"When Dr. Porteus waited on his Majesty with his thanks for the honour of being nominated to the See of Chester, the King was pleased to tell him, That the dignity was conferred as a reward due to his merit, without the application of interest." Camb. Ch. Jan. 25, 1777.
It is inconceivable the clamour, uproar, and rage which the order from the Archbishop to observe decently Good Friday, in 1777, gave to the faction: for many weeks together the presbyterian newspapers were full of abuse and lies relating to Archbishop Cornwallis and his family; and when one expected it should have subsided, two months after the day was observed, out comes the following long and severe paragraph in the London Evening Post of May 29, 1777; a paper one would rather suppose to have been printed in the capital of New England, than at London, on the Bishop of Chester, who, as a docent and respectable man, on that score is an offence to the fanatical tribe. Probably what roused their spirit was an excellent sermon on the Bishop's predecessor, Archbishop Markham of York, who had told a few truths of them, that galled their old sores; for in the same paper is the first of a threatened suit of letters relating to that sermon. The paragraph relating to Bishop Porteus is this, in which the King is not spared.
"On the late announcing a sort of outlandish name, one Porteus, to an English Bishopric, I naturally asked what was become of all our old, learned, and venerable English clergy, of the best families, that they were all passed over with so much contempt and injustice? I was informed that the young Prelate was a man distinguished by his Majesty's own judgment, and exalted by his mere personal favour, as one of the most promising talents and disposition to fill the sacred office in a manner the most suitable to his own pious feelings and sentiments, and the mild and liberal plan of government adopted by him. A countenance and a character so clear of cynical and ecclesiastical pride and austerity could not escape the penetrating observation, and the generous sympathy of the royal Patron. A Charles has had his favourite Laud. Similar characters and principles will always attract each other. It has indeed been insinuated, that over and above the great merit of Scottish extraction and interest, he has distinguished himself as a ministerial writer in the public papers almost as much as by the stretch of church power and arrogance in shutting up the city shops on Good Friday; which, as a sanctified, hypocritical triumph over both reason and Scripture, the civil and religious right of Englishmen, could not but be highly acceptable to tyrants and hypocrites of every denomination, particularly at court. By this experiment on the tame and servile temper of the times, it is thought the Host and Crucifix may be elevated to prostrate crowds in dirty streets some years sooner than could have been reasonably expected. And when a Wedderburne shall be keeper of the King's conscience and seals, and a Porteus of the spiritual keys, as the alterius orbis papa, there is no doubt but our consciences, and our property too, will be effectually taken care of."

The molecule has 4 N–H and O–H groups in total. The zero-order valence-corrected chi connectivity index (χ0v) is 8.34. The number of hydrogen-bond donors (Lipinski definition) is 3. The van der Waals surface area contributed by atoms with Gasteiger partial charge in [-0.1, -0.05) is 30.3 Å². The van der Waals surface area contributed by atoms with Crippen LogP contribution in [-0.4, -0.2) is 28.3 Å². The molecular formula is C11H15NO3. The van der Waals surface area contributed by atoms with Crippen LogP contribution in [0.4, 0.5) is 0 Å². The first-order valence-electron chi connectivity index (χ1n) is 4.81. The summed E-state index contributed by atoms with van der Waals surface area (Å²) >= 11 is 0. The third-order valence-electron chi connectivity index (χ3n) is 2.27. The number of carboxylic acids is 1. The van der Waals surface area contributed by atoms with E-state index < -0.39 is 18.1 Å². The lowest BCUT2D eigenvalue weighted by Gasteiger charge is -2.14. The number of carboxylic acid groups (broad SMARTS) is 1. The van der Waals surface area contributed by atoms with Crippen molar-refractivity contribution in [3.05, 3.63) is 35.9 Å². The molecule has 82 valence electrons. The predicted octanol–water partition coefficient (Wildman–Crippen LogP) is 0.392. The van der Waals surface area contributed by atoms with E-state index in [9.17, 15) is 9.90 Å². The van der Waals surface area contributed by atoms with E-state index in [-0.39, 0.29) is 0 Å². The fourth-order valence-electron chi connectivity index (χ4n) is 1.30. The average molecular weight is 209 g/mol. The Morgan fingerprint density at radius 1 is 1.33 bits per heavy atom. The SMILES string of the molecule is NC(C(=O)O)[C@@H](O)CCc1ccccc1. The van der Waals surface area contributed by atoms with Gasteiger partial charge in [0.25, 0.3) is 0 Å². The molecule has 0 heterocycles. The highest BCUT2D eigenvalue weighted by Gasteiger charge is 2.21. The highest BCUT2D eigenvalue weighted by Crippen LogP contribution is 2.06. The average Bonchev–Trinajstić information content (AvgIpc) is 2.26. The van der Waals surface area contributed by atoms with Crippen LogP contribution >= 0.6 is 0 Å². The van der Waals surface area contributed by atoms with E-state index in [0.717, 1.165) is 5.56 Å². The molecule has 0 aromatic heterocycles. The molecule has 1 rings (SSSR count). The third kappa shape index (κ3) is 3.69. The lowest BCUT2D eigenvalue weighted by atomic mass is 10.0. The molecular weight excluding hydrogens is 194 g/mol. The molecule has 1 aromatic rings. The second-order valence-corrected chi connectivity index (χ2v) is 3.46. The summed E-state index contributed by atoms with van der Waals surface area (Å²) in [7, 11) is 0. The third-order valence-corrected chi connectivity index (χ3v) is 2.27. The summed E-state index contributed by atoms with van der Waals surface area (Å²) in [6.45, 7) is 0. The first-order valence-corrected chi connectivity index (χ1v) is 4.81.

That firebrand, Lord Chatham, unhappily found himself well enough to come to the House of Lords just at this time, and proposed an immediate agreement with the rebels of America, in which he was abetted by our Chancellor, the Duke of Grafton, who took occasion to attack the Archbishop's sermon, who arose and told the Duke, that his Grace did not know what whiggism was, but that his conduct was founded on whiggism run mad; and that he would at any time meet the Duke and justify, defend and maintain, every tittle of his sermon. The Bishop of Peterborough, Hinchliffe, the Duke's shadow, rose up and endeavoured to draw off the attention from the sermon to the agreement with America, which he abetted, say these gentlemen, 'with an accuracy of language and elegance of composition rarely heard in either senate house.' Lord Shelburne also abetted Lord Chatham's motion, and reprobated the Archbishop's sermon.
On Monday, March 9 1781, Lord Ferrars having made a speech against the Roman Catholics, with a proposal for severe penalties to be laid on them, as they increased much in Cheshire, the Bishop got up and made an excellent answer, and the lay Lord withdrew his motion for a time. After the riot of last year, it was a piece of cruelty to begin to stir again such troubled waters, and shews the humanity of whiggism.
I have been told that Bishop Porteus, notwithstanding his present orthodoxy, was near being overset at one time by his junction with the Feathers Tavern petitioners, but had sagacity enough to observe the precipice, and suddenly left them: he has still, as I am informed, somewhat of the leaven, by reading — lectures in his Cathedral in the afternoon."